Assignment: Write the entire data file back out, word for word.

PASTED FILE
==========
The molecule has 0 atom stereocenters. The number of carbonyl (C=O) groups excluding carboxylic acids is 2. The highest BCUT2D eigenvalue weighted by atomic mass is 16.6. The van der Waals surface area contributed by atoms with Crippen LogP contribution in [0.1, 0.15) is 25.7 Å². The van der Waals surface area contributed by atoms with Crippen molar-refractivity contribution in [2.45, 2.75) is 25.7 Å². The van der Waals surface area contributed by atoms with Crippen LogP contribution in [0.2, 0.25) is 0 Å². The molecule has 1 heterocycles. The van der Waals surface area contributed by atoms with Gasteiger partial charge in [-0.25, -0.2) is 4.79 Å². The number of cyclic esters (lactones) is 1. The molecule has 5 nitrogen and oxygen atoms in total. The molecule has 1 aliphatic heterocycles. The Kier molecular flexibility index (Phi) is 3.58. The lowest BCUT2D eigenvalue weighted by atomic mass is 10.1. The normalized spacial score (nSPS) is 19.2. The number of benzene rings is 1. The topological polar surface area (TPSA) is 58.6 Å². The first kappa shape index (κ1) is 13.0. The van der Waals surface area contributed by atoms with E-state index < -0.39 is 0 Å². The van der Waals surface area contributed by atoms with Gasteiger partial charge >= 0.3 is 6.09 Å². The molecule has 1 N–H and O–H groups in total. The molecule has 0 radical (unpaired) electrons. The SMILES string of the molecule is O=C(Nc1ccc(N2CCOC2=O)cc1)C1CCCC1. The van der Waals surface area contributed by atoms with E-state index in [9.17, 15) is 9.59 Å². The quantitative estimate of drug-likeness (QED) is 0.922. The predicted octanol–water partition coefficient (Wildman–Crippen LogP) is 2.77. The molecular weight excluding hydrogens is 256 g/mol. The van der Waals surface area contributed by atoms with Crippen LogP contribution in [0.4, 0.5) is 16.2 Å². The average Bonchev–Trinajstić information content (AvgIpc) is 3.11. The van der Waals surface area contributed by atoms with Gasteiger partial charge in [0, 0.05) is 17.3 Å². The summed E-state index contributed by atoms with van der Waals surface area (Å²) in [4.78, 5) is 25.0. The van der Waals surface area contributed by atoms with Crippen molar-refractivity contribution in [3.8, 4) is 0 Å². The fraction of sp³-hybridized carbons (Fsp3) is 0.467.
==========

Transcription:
The molecule has 0 atom stereocenters. The number of carbonyl (C=O) groups excluding carboxylic acids is 2. The highest BCUT2D eigenvalue weighted by atomic mass is 16.6. The van der Waals surface area contributed by atoms with Crippen LogP contribution in [0.1, 0.15) is 25.7 Å². The van der Waals surface area contributed by atoms with Crippen molar-refractivity contribution in [2.45, 2.75) is 25.7 Å². The van der Waals surface area contributed by atoms with Crippen LogP contribution in [0.2, 0.25) is 0 Å². The molecule has 1 heterocycles. The van der Waals surface area contributed by atoms with Gasteiger partial charge in [-0.25, -0.2) is 4.79 Å². The number of cyclic esters (lactones) is 1. The molecule has 5 nitrogen and oxygen atoms in total. The molecule has 1 aliphatic heterocycles. The Kier molecular flexibility index (Phi) is 3.58. The lowest BCUT2D eigenvalue weighted by atomic mass is 10.1. The normalized spacial score (nSPS) is 19.2. The number of benzene rings is 1. The topological polar surface area (TPSA) is 58.6 Å². The first kappa shape index (κ1) is 13.0. The van der Waals surface area contributed by atoms with E-state index < -0.39 is 0 Å². The van der Waals surface area contributed by atoms with Gasteiger partial charge >= 0.3 is 6.09 Å². The molecule has 1 N–H and O–H groups in total. The molecule has 0 radical (unpaired) electrons. The SMILES string of the molecule is O=C(Nc1ccc(N2CCOC2=O)cc1)C1CCCC1. The van der Waals surface area contributed by atoms with E-state index in [9.17, 15) is 9.59 Å². The quantitative estimate of drug-likeness (QED) is 0.922. The predicted octanol–water partition coefficient (Wildman–Crippen LogP) is 2.77. The molecular weight excluding hydrogens is 256 g/mol. The van der Waals surface area contributed by atoms with Crippen LogP contribution in [0.4, 0.5) is 16.2 Å². The average Bonchev–Trinajstić information content (AvgIpc) is 3.11. The van der Waals surface area contributed by atoms with Gasteiger partial charge in [0, 0.05) is 17.3 Å². The summed E-state index contributed by atoms with van der Waals surface area (Å²) in [4.78, 5) is 25.0. The van der Waals surface area contributed by atoms with Crippen molar-refractivity contribution in [3.8, 4) is 0 Å². The fraction of sp³-hybridized carbons (Fsp3) is 0.467.